SEBI Registration No - INA000003197 Investment in stock and commodity market are subject to market risk. Please do not trade on those tips which are not provided through SMS.

Blog

IPOs may be making big money for you, but uber-rich getting a raw deal; here’s how

NEW DELHI: Everyone is making money in India’s
IPO mart, but the uber-rich.
High networth individuals, or HNIs, have made their presence felt in the primary market by bidding for IPOs many times over their quota limits. But they have got the short end of the stick when it comes to listing gains.
analysis of the IPOs that hit the market between April 2016 and June 2017 showed out of 31 issuances, only 24 got listed on the bourses at a premium, with a median listing gain of 14 per cent. This is cool return for retail investors, who struggle to earn even 8 per cent in one year on bank fixed deposits But 14 per cent is not cool enough for HNIs. Here’s why!
High networth individuals usually borrow money to invest in IPOs. They deploy only a small fraction of their own capital upfront while bidding for an issue, which is the margin money. The rest is raised through short-term loans covering the period between the IPO closure and the final listing. This allows HNIs to apply for a larger quantum of shares in an IPO.
But this requires them to earn super-normal gain from an IPO listing to stay in profit. For instance, in the recent IPO of BSE-promoted CDSL, HNI interest was simply huge. Based on some back-of-the-envelope calculations, ET had reported that the issue needed to list at a 65-76 per cent premium above its issue price of Rs 149 for HNIs to make decent gains.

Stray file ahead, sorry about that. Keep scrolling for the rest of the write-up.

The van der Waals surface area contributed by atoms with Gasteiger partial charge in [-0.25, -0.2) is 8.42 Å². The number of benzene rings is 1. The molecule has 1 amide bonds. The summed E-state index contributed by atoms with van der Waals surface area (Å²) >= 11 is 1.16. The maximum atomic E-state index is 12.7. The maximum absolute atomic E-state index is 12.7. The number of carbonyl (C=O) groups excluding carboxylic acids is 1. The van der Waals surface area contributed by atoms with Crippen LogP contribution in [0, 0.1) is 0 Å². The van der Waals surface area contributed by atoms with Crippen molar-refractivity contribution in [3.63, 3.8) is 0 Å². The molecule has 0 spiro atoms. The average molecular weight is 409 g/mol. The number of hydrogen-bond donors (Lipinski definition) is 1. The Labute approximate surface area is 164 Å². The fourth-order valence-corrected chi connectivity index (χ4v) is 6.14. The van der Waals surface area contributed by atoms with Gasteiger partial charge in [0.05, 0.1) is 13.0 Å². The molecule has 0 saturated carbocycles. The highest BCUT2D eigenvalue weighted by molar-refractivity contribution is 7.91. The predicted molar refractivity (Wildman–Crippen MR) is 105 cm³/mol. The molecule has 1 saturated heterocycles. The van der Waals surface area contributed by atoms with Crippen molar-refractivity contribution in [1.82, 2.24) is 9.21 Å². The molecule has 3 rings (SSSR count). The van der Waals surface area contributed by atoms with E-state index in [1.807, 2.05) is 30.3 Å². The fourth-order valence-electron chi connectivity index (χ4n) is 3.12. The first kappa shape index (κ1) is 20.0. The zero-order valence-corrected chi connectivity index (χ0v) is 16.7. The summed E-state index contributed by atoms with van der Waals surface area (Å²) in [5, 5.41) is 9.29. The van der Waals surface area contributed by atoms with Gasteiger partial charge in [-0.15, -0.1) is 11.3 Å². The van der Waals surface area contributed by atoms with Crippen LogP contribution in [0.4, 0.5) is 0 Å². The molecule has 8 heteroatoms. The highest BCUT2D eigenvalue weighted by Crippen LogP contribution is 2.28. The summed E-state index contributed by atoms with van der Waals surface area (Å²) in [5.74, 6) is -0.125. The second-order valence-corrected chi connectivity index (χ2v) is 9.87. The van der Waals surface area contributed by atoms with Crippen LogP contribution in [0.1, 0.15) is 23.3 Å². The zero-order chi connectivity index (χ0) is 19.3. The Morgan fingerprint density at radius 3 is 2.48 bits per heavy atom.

did list at 67 per cent premium. But that has not been the case with other issues. Among recent debutants, Avenue Supermarts saw a listing day gain of 115 per cent, Shankara Building 37 per cent and BSE 33 per cent. But CL Ediucate (down 16 per cent) and PSP projects (down 5 per cent) disappointed investors big time. The Icra study showed after factoring in interest costs, HNIs have earned positive returns in only 11 of the 24 recent IPOs. The rating agency noted that the median subscription level for the non-institutional investor (NII, which include the HNI investors) category stood at 80 times for the IPOs that hit the market in FY2017. Only two issues saw similar HNI interest in FY2016.
“Strong HNI interest in the primary market has created a market for short-term capital for these investors to fund IPO applications,” Icra said.

The IPO financing market was very vibrant in FY2017, supported by an increase in HNI interest in IPOs in quest for listing gains. While banks are not active in this segment due to regulatory restrictions, the field is dominated by non-banking financial company (NBFC) and subsidiaries of leading players in the capital markets and

management businesses, said Karthik Srinivasan, Senior Vice-President and Group Head for Financial Sector Ratings, Icra. India’s IPO financing market is pegged at an average of Rs 17,500-22,500 crore an issue, which can go up to Rs 65,000-70,000 crore in the case of large-sized issues and IPOs with very high investor interest.

Aster DM Healthcare, Cochin Shipyard, Bharat Road Network and Continental Warehousing are some of the IPOs being lined up to hit the market over the next few months. These issues have already received

approvals and are expected to be tracked closely by these investors. Srinivasan of Icra said HNI investments largely take place towards the last few hours of bidding for an issue, the extent of disparity between actual and expected subscription levels is limited.